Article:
In that post, I described the large presence of ART cars in the particular seasons reported in the time book analyzed (it’s known that use of foreign reefers on the lines of SP and UP was very seasonal). Photos of California yards and trains do show both ART and MDT cars; and in early fall, pretty much the peak harvest season in the Far West, BAR cars were commonly seen. Conversely, there was a concerted effort on the parts of both SFRD and PFE not to load each other’s cars, but to return empties promptly to their owner. That doesn’t mean that no SFRD cars will be seen on my layout, only that any such cars will be loads headed to their destination, not empties for loading.
     Now I turn to privately owned reefers, which includes leased cars as well as meat reefers. My plans for meat reefers were described earlier ( and I wouldn’t yet add anything to that. Here’s an illustrative photo of an URTX car, at my wholesale grocer, Peerless Foods, in Ballard:

Operating detail: it’s behind the car, but the car is spotted at Door 2. A large warehouse like this often has specific door spots for particular cargo such as the meat in this case. My Peerless waybills direct switch crews which door spots to make for each particular cargo.
     Other leased cars include URTX, NRC, GARX, NADX and so on, owned by produce shippers and others. Altogether, I have several cars in these leased categories, and probably won’t need more.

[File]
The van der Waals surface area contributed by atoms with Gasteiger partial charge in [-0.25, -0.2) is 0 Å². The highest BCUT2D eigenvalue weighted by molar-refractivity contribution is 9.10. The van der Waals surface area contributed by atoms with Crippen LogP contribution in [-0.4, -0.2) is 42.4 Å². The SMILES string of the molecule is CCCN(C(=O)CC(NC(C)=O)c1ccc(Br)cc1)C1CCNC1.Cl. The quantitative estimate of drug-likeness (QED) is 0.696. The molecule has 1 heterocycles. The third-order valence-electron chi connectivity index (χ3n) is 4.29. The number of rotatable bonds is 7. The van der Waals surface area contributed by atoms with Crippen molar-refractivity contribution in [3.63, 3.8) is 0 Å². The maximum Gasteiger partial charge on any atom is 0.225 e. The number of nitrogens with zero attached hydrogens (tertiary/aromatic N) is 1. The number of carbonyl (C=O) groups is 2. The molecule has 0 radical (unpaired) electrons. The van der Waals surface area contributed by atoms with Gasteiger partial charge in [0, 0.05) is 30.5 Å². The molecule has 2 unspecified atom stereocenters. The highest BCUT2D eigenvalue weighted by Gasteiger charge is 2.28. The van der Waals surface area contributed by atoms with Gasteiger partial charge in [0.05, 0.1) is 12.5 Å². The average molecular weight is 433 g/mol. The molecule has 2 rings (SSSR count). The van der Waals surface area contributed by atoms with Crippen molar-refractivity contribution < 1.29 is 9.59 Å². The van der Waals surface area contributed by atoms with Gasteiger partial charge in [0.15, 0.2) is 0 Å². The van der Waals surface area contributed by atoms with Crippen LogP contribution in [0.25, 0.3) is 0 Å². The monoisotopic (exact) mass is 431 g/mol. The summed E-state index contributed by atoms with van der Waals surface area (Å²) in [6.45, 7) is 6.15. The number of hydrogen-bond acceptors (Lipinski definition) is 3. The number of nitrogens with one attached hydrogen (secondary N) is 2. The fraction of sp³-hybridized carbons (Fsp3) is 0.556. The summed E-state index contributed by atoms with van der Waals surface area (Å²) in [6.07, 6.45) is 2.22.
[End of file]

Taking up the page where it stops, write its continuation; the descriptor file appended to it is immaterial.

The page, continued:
With my layout’s California location, a Chateau Martin wine car is almost obligatory, and I’ve restored a Laconia kit for one of these cars. The distinctive virtue of the Laconia version is an accurate “claret red” color, not the horrid deep purple of a more recent commercial model. These cars are actually AAR Class BMT (tank) cars, not reefers, but externally look like other reefers. Ordinarily they are used as insulated box cars in service, in other words not iced.
     Finally, there should also be a certain number of passenger reefers, AAR Class BR. The BR cars of course include PFE cars but also express cars from others in the REA pool, including REX, GN and NRC cars, along with MILW cars which were seen in SP trains in California.